Thinking about it a bit more, I think you're right. Dyneema should be more abrasion resistant if you were to control the two variables you mentioned (weave and thickness). I'm not 100% sure on this, but I believe that the actual fiber diameter is thinner on dyneema vs nylon which means that when a single fiber of dyneema gets snagged on a crystal or sharp spot on a biner or whatever it is more easily cut. I may be wrong on this though.

I was just thinking that nylon was more abrasion resistant based on anecdotal evidence without taking into account the weave and material thickness as you mentioned.
kennoyce
From Layton, UT
Joined Aug 12, 2010
2,061 points
Jul 24, 2016
Regarding abrasion resistance, I see:

Fibres with high elongation, elastic recovery and work of rupture have a good ability to withstand repeated distortion; hence a good degree of abrasion resistance is achieved. Nylon is generally considered to have the best abrasion resistance, followed by polyester, polypropylene (Hu, 2008)
- Analysis of Abrasion Characteristics in Textiles
Jeremy B.
Joined May 6, 2013
15 points
Jul 24, 2016
Rock Climbing Photo: Climbing at the Gallery in Red Rocks
Jeremy B. wrote:
Regarding abrasion resistance, I see: Fibres with high elongation, elastic recovery and work of rupture have a good ability to withstand repeated distortion; hence a good degree of abrasion resistance is achieved. Nylon is generally considered to have the best abrasion resistance, followed by polyester, polypropylene (Hu, 2008) - Analysis of Abrasion Characteristics in Textiles


Good point, I hadn't thought of that, but it makes sense, dyneema is a much more brittle material than nylon which would certainly make it less abrasion resistant due to the fact that individual fibers would be more likely to break instead of just deforming.
kennoyce
From Layton, UT
Joined Aug 12, 2010
2,061 points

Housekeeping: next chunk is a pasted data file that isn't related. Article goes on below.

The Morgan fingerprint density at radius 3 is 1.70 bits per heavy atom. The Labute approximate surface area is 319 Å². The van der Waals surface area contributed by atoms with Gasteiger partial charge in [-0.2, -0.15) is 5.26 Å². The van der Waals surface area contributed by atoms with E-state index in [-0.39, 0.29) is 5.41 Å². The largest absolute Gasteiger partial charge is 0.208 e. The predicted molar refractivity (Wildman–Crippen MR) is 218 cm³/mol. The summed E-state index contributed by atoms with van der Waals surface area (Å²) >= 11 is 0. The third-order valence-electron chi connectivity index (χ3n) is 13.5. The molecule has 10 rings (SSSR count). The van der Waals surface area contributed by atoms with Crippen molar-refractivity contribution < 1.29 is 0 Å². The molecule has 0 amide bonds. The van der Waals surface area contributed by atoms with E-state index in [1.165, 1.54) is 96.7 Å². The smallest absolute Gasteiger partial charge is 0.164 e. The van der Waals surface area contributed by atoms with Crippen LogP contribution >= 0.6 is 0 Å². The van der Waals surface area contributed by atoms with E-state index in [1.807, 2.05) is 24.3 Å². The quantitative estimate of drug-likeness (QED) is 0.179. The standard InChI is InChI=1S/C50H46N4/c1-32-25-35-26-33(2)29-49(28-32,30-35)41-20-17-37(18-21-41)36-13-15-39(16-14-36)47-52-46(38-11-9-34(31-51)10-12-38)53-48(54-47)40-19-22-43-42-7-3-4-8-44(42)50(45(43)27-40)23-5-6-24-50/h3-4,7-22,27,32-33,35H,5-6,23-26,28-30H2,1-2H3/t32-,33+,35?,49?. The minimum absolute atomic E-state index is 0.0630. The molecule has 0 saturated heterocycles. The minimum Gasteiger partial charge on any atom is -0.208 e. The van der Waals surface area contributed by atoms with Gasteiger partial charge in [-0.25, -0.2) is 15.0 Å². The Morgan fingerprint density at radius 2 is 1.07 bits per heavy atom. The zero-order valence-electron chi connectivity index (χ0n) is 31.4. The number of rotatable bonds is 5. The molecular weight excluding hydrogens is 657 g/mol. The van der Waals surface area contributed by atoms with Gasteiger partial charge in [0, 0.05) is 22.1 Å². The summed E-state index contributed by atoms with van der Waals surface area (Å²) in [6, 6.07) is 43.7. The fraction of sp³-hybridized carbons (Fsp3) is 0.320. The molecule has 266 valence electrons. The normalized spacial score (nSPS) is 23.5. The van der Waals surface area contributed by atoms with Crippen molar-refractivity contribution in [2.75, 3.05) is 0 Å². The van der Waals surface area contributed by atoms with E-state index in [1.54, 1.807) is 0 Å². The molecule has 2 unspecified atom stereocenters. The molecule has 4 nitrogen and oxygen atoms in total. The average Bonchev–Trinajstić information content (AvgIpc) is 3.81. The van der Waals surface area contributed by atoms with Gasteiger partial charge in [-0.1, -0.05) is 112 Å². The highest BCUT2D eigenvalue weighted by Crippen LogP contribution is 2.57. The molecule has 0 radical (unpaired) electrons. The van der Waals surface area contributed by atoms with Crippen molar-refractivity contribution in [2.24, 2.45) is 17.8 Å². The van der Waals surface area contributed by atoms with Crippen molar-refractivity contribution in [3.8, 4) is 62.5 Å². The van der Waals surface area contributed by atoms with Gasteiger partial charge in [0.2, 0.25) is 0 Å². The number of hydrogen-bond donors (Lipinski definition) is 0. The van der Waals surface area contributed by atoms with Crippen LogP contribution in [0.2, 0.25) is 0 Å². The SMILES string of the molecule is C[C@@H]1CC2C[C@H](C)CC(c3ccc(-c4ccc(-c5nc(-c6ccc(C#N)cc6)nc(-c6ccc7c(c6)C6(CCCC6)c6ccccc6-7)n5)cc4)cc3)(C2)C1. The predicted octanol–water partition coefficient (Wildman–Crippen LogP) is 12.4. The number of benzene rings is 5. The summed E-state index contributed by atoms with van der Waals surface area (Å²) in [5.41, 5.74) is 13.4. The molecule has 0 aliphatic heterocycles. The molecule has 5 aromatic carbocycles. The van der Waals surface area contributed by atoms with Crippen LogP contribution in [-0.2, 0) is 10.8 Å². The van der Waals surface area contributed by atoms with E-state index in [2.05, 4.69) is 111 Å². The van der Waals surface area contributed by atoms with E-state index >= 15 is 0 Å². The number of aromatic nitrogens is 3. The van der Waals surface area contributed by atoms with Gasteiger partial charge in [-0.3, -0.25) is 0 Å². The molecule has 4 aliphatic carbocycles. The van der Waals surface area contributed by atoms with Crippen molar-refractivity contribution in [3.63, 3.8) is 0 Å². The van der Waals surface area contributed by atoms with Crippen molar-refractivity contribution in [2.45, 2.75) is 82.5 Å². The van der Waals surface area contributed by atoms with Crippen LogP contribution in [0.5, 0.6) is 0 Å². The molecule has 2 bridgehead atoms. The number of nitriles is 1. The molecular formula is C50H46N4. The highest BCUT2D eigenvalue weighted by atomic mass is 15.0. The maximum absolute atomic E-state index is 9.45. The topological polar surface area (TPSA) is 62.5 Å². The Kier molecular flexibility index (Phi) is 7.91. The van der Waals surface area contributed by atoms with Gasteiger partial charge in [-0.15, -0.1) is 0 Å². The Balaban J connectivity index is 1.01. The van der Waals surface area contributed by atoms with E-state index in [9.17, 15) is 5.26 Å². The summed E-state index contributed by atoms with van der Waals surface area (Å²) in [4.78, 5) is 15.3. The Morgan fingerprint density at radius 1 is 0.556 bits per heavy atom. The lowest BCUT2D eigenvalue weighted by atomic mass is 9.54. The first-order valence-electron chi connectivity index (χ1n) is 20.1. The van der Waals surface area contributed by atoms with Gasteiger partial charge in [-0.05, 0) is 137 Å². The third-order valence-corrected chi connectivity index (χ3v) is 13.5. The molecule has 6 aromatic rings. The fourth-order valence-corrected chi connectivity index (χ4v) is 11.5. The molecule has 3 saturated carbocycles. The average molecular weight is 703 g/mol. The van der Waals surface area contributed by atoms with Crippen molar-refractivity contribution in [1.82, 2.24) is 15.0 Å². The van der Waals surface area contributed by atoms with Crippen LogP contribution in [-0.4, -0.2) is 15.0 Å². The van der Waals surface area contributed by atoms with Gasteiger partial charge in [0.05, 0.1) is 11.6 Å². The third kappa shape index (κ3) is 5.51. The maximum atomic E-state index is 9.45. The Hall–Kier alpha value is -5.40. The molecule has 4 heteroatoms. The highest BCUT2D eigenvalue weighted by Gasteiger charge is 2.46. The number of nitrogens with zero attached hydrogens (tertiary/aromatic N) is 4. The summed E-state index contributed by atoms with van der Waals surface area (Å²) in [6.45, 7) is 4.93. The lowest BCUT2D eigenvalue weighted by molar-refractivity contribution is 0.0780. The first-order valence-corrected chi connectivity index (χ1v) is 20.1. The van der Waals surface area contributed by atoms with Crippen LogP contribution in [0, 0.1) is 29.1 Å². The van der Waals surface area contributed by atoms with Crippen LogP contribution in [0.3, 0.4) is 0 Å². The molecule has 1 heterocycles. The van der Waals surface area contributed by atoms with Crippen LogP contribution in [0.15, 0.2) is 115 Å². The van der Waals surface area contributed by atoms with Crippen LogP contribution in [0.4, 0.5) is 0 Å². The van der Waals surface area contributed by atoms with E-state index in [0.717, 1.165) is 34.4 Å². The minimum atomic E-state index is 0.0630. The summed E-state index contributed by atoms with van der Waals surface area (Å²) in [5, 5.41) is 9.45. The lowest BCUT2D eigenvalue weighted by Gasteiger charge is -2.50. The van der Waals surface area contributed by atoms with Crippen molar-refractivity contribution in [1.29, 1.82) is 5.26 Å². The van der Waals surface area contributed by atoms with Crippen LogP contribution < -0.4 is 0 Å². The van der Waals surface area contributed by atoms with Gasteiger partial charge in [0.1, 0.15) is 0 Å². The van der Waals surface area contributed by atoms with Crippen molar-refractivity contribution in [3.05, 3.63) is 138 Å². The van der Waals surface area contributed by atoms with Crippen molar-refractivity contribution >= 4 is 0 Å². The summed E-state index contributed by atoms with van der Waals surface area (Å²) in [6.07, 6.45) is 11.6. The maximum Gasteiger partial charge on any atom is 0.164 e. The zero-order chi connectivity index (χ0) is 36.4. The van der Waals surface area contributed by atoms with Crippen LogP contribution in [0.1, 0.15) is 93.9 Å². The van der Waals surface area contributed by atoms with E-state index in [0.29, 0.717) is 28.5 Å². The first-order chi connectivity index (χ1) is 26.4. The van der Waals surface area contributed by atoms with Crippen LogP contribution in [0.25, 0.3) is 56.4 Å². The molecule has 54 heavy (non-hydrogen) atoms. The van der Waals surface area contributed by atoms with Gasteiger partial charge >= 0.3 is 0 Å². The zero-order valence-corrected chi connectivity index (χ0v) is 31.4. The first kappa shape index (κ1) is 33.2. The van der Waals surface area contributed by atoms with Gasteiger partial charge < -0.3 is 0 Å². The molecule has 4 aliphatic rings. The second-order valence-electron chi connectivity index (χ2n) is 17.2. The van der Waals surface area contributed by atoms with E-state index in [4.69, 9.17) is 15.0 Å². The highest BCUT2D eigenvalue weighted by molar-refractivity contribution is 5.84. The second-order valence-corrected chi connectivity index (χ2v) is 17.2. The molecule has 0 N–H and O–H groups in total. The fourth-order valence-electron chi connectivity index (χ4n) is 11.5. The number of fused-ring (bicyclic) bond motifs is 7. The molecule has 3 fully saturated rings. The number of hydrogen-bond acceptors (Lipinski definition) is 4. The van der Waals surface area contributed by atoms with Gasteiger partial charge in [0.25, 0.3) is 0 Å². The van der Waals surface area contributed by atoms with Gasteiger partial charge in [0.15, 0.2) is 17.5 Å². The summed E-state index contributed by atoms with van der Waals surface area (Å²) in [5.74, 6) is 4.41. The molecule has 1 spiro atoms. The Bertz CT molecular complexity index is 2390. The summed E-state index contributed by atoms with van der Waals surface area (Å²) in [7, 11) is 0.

Jul 24, 2016
that guy named seb wrote:
Could you explain to me how nylon is more abrasion resistant? with dyneema being more slippery and having a higher tensile strength i don't see how it's more abrasion resistant. i believe nylon slings have better abrasion resistance for a few reasons. 1. They are thicker. 2. They use a tighter weave preventing crystals, noses of wire gates, etc from literally pulling the slings apart piece by piece. To Dan, it's pretty common knowledge i would expect 90% of climbers to know that dyneema is white and only white.


Well I guess I outed myself as part of the 10% who didn't know...but no longer!

To kennoyce, thanks for satisfying my curiosity. I enjoy a good technical discussion and have found this thread worthwhile.
Dan.K
Joined Sep 3, 2012
10 points
Jul 24, 2016
Dyneema can be colored, but usually by coating, not by dye.

For example: samsonrope.com/Pages/Product.a...

I'm not sure what their process is but it's pretty durable - doesn't really rub off, but does fade.

However, usually in climbing products I see it in natural white.
Brian L.
Joined Feb 19, 2016
81 points
Jul 24, 2016
Rock Climbing Photo: After a very very damp and cold evening climbing o...
Jeremy B. wrote:
Regarding abrasion resistance, I see: Fibres with high elongation, elastic recovery and work of rupture have a good ability to withstand repeated distortion; hence a good degree of abrasion resistance is achieved. Nylon is generally considered to have the best abrasion resistance, followed by polyester, polypropylene (Hu, 2008) - Analysis of Abrasion Characteristics in Textiles

That link you have sent isn't looking at dyneema only nylon and polyester, also even if dyneema is less abrasion resistant i think we are more looking for cut resistance and a good surface for our slings, practically the standardized abrasion test has little to no bearing on slings or even most outdoor gear, a good example of this is i saw on rope test lab simulating "realistic" but standardized tests on ropes and polyester destroyed nylon in the results polyester lasted well over double the time the nylon ropes lasted.